Soon after the VF-6A's introduction, a new experimental head - optimized for atmospheric operations - was introduced, and this model was known as the VF-6B. Unfortunately, the miniaturization technologies of the time would not permit the same amount of equipment in the redesigned head as in the original, so the idea was abandoned with only a dozen or so produced, to be later resurrected for the VF-6J.
The Alpha is, above all, an air superiority fighter, but is also an excellent light ground-attack plane. It was acquired for these roles by the Southern Cross' Navy and Tactical Air Force, and the REF Air Force and Marines, and as an anti-mecha space fighter by the REF Navy. The Alpha's place in fleet defense came later, in the mid 2030's, as the Alpha/Beta "Legios" combination began to replace the venerable AF-1B Vultures, whose heavy forward-firing beam guns and heavy missiles were not particularly well suited to Invid numbers and tactics. The Alpha is not trans-atmospheric, but functions excellently in space once it is brought there. With its impressive array of short range missiles and cannon, the Alpha contains as much firepower as a squadron of older planes, and its versatility is further improved by the fact that it is a three-form Veritech. The Battloid is responsive and tough, and can easily best any other mecha, even when outnumbered.
Four versions of the Alpha were in service with the REF by the 2040's. The VF-6C was the standard REF version, and it possesses the best combat computers and fire control of all recent airborne mecha. The VF-6J is practically identical, though it saw a redesign of the head, based on the old VF-6B concept. Because many of the head's components could be substantially miniaturized by the late 2030's, the disadvantages to the experimental head redesign vanished. The revival of the old -6B's head modification placed the dual stereoscopic optics sensors further back on the head and increased the separation between them, for improved frontal stereoscopic imaging. This move also improved the field of view in the periphery of the main optical sensors. Furthermore, the head of the -6J was augmented by a small ventral vertical stabilizer for improved fighter-mode stability. In all, the improvements were conceived to improve the Alpha's performance in the atmosphere, where threat detection in Battloid mode relies more on visual acquisition and targeting than on instruments, which are more important in the blackness of space. For these reasons, the majority of the -6J production went to the REF Air Force and Marine Alpha wings. Also, field conversion kits were fabricated as early as 2042, substituting new -6J type heads for the thousands of -6C Alphas in service. However, though full conversion of the Alpha's head was planned, the sheer number in service insured that it was not until the 2050s that all remaining Alphas sported this head. The VF-6R was the REF's Reconnaissance/Wild Weasel plane, and has extensive sensory equipment, at the expense of some of the later block VF-6C's advanced avionics. Nevertheless, it was still a more than competent fighter. There was no equivalent Recon/Wild Weasel version in the Southern Cross. The VF-6T was a two-man fighter-trainer used by both the Southern Cross and REF, and was almost never used in combat. The REF's stealth version, the VF-6S, is detailed elsewhere. The VF-6H and -6I variants were created in partnership with Karbarra, and saw a redesign of the cockpit and nose section to accommodate the larger Karbarran pilots. The REF never acquired these variants, and they were exclusively produced by Karbarra under license, and used in their own military.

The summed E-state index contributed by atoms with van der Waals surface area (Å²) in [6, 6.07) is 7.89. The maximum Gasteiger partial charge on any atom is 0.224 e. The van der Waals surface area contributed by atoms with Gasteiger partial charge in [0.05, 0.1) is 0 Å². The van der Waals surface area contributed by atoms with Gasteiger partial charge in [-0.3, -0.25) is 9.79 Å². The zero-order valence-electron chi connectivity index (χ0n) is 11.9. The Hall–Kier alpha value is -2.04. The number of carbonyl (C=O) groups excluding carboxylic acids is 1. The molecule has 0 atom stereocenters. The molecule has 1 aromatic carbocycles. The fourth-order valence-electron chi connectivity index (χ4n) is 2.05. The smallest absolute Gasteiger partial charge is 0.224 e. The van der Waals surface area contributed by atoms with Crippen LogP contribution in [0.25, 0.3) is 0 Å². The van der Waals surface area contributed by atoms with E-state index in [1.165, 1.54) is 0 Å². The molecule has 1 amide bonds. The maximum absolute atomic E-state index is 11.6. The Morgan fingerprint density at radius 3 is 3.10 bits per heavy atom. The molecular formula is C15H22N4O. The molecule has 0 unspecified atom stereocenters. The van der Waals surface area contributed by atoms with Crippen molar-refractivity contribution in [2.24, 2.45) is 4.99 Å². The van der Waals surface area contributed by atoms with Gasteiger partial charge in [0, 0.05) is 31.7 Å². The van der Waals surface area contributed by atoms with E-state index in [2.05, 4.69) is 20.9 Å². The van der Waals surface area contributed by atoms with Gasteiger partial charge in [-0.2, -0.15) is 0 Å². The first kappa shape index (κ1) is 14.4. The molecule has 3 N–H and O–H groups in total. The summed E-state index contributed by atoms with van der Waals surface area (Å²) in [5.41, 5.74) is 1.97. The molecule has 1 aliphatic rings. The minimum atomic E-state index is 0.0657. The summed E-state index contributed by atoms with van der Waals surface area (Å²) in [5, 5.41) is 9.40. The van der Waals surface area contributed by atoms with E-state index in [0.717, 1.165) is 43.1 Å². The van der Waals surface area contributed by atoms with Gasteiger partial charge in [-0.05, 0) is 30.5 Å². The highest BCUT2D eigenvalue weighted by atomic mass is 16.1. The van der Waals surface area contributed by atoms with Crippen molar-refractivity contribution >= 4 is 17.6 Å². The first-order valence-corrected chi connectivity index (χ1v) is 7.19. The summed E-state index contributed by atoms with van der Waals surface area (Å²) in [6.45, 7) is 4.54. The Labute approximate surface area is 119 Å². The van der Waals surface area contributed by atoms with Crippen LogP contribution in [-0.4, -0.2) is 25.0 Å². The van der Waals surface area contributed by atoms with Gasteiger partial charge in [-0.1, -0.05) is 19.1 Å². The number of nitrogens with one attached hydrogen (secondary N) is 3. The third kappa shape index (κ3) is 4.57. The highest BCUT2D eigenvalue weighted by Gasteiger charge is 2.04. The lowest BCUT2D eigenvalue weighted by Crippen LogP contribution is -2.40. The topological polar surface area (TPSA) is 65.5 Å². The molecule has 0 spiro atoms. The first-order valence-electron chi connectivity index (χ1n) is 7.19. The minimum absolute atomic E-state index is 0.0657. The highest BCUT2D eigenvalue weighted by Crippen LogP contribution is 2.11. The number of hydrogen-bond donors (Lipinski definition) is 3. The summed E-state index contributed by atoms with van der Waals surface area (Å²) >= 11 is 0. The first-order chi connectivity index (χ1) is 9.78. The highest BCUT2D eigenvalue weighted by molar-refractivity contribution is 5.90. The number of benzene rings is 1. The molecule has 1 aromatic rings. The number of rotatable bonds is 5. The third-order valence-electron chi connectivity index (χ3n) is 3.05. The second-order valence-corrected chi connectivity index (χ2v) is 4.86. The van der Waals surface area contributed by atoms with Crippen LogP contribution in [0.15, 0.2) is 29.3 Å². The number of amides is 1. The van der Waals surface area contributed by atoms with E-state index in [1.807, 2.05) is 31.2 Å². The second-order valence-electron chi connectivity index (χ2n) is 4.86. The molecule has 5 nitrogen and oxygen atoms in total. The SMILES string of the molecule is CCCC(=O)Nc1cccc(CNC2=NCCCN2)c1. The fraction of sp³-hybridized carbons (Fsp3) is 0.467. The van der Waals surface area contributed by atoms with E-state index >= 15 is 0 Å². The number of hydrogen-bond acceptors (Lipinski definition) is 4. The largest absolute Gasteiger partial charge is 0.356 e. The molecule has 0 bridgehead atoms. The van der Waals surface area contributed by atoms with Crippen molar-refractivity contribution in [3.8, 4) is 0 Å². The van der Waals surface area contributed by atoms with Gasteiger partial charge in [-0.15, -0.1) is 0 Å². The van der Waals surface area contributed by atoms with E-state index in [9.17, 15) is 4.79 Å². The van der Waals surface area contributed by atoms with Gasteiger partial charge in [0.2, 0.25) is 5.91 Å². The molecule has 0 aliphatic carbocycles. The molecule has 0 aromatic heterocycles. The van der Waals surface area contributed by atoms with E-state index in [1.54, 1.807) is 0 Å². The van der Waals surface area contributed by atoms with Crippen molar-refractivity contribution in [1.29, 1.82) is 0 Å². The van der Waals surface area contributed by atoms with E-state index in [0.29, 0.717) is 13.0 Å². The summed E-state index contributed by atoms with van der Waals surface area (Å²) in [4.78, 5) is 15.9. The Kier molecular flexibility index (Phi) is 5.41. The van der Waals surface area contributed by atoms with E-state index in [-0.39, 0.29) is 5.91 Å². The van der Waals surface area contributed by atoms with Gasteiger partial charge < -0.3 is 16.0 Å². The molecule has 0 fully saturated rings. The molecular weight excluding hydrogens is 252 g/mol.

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Robotech (R) is the property of Harmony Gold. This document is in no way intended to infringe upon their rights.Content by Pieter Thomassen and Peter Walker